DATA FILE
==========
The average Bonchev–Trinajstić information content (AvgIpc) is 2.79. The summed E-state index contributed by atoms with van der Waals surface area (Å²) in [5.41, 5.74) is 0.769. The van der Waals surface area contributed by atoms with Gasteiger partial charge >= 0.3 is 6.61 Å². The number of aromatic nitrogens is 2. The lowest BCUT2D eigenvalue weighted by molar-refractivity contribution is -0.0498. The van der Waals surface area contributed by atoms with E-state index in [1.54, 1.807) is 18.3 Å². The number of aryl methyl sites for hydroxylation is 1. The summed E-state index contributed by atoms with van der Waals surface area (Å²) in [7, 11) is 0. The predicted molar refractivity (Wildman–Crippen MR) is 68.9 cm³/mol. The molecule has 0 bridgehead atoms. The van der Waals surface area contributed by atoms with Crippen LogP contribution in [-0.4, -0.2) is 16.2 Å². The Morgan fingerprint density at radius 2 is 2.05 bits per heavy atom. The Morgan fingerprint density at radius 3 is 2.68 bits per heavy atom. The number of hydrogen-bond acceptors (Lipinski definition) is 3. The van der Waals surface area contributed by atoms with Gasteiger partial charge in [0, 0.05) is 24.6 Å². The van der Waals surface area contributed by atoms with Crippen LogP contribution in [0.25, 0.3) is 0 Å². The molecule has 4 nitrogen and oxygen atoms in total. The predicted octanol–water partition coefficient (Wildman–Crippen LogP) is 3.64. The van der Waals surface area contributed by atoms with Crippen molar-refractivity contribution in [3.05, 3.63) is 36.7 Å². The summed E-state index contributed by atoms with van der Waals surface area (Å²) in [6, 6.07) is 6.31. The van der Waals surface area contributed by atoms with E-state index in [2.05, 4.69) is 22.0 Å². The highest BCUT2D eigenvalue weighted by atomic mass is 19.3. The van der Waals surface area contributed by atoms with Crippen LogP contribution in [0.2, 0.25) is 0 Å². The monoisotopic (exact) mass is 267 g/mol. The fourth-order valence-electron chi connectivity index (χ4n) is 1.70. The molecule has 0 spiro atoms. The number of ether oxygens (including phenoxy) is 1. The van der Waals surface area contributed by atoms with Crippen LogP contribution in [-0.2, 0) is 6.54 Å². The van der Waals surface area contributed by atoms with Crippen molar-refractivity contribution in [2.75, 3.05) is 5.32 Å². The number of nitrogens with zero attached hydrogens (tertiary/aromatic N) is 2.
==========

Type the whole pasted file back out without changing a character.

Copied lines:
The average Bonchev–Trinajstić information content (AvgIpc) is 2.79. The summed E-state index contributed by atoms with van der Waals surface area (Å²) in [5.41, 5.74) is 0.769. The van der Waals surface area contributed by atoms with Gasteiger partial charge >= 0.3 is 6.61 Å². The number of aromatic nitrogens is 2. The lowest BCUT2D eigenvalue weighted by molar-refractivity contribution is -0.0498. The van der Waals surface area contributed by atoms with E-state index in [1.54, 1.807) is 18.3 Å². The number of aryl methyl sites for hydroxylation is 1. The summed E-state index contributed by atoms with van der Waals surface area (Å²) in [7, 11) is 0. The predicted molar refractivity (Wildman–Crippen MR) is 68.9 cm³/mol. The molecule has 0 bridgehead atoms. The van der Waals surface area contributed by atoms with Crippen LogP contribution in [-0.4, -0.2) is 16.2 Å². The Morgan fingerprint density at radius 2 is 2.05 bits per heavy atom. The Morgan fingerprint density at radius 3 is 2.68 bits per heavy atom. The number of hydrogen-bond acceptors (Lipinski definition) is 3. The van der Waals surface area contributed by atoms with Gasteiger partial charge in [0, 0.05) is 24.6 Å². The van der Waals surface area contributed by atoms with Crippen LogP contribution in [0.25, 0.3) is 0 Å². The molecule has 4 nitrogen and oxygen atoms in total. The predicted octanol–water partition coefficient (Wildman–Crippen LogP) is 3.64. The van der Waals surface area contributed by atoms with Crippen molar-refractivity contribution in [3.05, 3.63) is 36.7 Å². The summed E-state index contributed by atoms with van der Waals surface area (Å²) in [6, 6.07) is 6.31. The van der Waals surface area contributed by atoms with E-state index in [2.05, 4.69) is 22.0 Å². The highest BCUT2D eigenvalue weighted by atomic mass is 19.3. The van der Waals surface area contributed by atoms with Crippen LogP contribution in [0.2, 0.25) is 0 Å². The monoisotopic (exact) mass is 267 g/mol. The fourth-order valence-electron chi connectivity index (χ4n) is 1.70. The molecule has 0 spiro atoms. The number of ether oxygens (including phenoxy) is 1. The van der Waals surface area contributed by atoms with Crippen LogP contribution in [-0.2, 0) is 6.54 Å². The van der Waals surface area contributed by atoms with Crippen molar-refractivity contribution in [2.75, 3.05) is 5.32 Å². The number of nitrogens with zero attached hydrogens (tertiary/aromatic N) is 2.